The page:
“So as a content provider, we are delivering games to terminals, such as touch-screen devices or potentially an electronic table game environment. This enables us to offer a variety of solutions to different customers, depending upon their regulations and their player demands.”
Back-End Bonus

In addition to providing different options for players, GFL gives casino operators complete reports on all activities that occur on the tables/devices.

“The GFL platform is a modular system,” Sjöberg explains. “So you can buy into as little or as much as you want. If we were so fortunate to have a customer that bought the entire systems and options, that operator would be able to drive his live media system through the displays. At the same time, the Gaming Floor Live umbrella system would optimize the tables, and give real-time data. It could also be driving the actual gaming devices in a lounge, maybe, allowing everything to be controlled centrally from one server.”

An operator would be able to alter the games on the fly depending upon customer demands, the event or any other circumstances, says Sjöberg.

“If you have the GFL bonusing system in there, you could easily change the bonusing in real time, and change the settings—subject to regulatory approval and licensing in your individual jurisdiction. Our GFL bonusing modular component gives operators the flexibility to offer whatever makes sense at a particular time.”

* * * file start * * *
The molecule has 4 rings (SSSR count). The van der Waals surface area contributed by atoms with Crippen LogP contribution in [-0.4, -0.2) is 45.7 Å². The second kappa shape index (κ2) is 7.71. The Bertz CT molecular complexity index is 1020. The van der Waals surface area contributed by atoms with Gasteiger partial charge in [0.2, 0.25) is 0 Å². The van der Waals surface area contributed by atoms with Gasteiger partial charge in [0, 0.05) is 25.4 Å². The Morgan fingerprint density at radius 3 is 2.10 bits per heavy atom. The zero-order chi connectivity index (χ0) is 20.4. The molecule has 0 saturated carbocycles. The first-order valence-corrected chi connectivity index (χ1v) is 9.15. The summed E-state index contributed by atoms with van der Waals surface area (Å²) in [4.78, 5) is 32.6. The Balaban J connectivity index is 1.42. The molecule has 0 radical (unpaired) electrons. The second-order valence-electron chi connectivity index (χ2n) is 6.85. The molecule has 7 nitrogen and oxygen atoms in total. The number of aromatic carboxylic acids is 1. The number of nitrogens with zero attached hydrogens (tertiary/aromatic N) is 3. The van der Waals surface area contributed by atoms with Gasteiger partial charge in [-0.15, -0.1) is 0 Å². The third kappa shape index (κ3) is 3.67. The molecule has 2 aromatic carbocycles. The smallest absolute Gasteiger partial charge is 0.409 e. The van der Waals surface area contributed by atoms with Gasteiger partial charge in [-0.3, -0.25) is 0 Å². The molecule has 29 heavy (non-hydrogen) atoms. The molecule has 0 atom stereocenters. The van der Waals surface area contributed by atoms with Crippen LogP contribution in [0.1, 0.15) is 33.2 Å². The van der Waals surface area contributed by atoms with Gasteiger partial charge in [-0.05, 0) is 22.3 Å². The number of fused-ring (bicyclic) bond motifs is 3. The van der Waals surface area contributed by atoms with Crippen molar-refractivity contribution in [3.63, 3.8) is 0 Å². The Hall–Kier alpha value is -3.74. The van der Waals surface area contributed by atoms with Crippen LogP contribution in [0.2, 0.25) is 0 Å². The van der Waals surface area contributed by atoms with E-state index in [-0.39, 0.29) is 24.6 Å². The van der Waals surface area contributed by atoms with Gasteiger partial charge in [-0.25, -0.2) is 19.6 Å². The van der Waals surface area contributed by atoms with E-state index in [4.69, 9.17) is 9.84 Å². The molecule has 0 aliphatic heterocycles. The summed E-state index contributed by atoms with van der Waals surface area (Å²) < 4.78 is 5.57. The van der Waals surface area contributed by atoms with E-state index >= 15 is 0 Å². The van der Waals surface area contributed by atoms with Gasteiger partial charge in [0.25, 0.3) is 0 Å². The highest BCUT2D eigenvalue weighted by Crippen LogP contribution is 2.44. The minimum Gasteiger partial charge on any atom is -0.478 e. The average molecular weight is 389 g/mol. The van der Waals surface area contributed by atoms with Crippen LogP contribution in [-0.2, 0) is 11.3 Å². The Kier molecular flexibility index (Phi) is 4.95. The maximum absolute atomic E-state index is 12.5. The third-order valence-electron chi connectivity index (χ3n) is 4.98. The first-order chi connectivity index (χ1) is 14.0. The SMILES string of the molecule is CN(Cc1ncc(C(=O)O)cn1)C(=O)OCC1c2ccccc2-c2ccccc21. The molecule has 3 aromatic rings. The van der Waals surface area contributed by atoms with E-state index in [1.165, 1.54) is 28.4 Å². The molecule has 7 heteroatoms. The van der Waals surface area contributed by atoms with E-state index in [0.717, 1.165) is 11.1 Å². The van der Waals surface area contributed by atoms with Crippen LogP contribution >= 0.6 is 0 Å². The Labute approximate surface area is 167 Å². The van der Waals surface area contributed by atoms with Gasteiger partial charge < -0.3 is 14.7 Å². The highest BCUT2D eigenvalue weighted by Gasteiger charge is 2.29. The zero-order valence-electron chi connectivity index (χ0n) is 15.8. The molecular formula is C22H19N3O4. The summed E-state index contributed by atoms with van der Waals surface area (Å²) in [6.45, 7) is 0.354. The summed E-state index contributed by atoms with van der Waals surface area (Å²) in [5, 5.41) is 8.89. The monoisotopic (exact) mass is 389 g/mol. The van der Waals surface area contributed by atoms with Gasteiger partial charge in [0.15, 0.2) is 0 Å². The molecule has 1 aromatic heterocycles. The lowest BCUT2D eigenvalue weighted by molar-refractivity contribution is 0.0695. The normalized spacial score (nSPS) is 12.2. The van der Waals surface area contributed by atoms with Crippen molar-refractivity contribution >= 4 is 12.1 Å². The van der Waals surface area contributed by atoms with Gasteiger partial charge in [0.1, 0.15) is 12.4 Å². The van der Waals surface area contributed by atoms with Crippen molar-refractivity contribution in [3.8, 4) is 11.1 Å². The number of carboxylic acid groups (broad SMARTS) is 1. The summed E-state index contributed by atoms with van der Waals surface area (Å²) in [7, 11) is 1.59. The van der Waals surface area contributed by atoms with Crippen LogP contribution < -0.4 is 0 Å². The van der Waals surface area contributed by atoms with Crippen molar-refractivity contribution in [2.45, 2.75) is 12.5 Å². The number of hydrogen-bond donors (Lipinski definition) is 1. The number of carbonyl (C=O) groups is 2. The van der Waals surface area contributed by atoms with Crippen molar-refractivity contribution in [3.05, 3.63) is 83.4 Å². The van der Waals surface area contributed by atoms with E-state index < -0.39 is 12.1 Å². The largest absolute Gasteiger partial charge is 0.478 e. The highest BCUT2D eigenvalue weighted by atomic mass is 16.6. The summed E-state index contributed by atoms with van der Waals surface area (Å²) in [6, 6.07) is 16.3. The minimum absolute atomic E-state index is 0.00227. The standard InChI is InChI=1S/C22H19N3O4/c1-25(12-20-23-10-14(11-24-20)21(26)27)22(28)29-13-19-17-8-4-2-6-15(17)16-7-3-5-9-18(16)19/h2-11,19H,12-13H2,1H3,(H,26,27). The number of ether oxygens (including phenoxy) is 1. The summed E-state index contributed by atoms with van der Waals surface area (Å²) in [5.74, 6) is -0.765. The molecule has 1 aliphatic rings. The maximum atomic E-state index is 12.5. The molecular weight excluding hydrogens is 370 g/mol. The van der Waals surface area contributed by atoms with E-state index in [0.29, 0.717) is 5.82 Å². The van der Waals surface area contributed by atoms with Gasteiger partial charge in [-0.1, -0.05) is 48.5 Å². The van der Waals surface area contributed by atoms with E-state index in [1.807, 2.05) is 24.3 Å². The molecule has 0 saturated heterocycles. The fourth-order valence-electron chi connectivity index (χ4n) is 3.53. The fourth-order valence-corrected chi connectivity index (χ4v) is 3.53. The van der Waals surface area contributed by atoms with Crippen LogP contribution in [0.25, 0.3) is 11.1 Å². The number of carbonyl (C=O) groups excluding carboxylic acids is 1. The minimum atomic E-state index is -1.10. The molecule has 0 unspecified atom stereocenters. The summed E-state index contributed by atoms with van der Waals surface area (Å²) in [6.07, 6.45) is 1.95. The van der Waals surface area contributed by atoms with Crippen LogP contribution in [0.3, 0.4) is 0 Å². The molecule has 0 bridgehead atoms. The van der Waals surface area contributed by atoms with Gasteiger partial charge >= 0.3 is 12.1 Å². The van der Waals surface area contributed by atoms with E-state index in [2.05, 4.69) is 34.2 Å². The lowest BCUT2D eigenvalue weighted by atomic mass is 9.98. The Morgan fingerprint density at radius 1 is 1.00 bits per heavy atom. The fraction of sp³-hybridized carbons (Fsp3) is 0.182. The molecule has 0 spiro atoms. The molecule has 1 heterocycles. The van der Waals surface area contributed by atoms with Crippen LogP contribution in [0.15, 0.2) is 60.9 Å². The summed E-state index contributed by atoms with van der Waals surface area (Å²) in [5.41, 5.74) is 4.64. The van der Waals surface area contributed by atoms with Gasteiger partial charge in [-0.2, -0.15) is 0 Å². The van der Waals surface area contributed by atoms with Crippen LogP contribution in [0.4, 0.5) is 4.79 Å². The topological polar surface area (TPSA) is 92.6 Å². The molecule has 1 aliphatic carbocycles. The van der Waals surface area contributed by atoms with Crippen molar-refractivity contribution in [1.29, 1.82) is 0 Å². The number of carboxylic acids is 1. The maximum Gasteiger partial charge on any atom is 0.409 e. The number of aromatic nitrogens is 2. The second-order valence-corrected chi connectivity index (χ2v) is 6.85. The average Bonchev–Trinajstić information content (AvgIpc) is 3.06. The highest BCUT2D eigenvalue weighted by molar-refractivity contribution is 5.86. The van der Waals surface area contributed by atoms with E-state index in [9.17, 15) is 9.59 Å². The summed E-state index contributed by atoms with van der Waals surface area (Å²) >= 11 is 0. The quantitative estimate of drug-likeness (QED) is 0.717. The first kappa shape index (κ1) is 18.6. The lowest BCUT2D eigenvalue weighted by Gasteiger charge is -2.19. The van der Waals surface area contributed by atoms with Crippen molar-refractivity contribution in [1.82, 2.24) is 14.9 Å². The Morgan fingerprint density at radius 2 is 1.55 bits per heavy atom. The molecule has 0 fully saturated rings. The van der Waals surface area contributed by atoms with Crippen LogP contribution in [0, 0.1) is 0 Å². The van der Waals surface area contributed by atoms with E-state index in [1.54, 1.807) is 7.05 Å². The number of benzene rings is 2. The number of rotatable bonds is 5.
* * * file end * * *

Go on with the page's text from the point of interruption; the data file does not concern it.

In addition, operators can follow the action at their tables/devices via the GFL reporting module.

“The reporting function is a very, very important function for us, and we are working very closely with our customers, to make sure that the reporting needs are fulfilled, in any shape, manner or form, as well as any GLI and jurisdictional compliance requirements,” says Sjöberg.

And because the system produces real-time data on every play, it gives operators information about their tables not available in the past, when only theoretical holds were the norm.

“With GFL, we can get down to the actual hold, and the actual percentages, as they happen in real time,” he says.

In addition, GFL can keep track of how each customer has been rewarded, also in real time.

“It is that customizable,” he says. “The dealer rating is an integral part of the GFL optimization. As it relates to rewards for customers, we can build that in, depending upon the individual operator’s needs, and often our customers already have a reward scheme, a loyalty scheme, and we would then simply interface with that, so it can be controlled under one system.”

Sjöberg points out that TCSJohnHuxley games look different than traditional table games, even if they still play the same way, because of the media that GFL pumps into every table.

“With our Blaze products, we are able to offer the end customer a unique experience, which is extremely good for the operator,” he says.

The company recently debuted a Blaze Money Wheel, the latest iteration of what some call a Big Six wheel, featuring lights, sounds, winning bets and more.
Digital Natives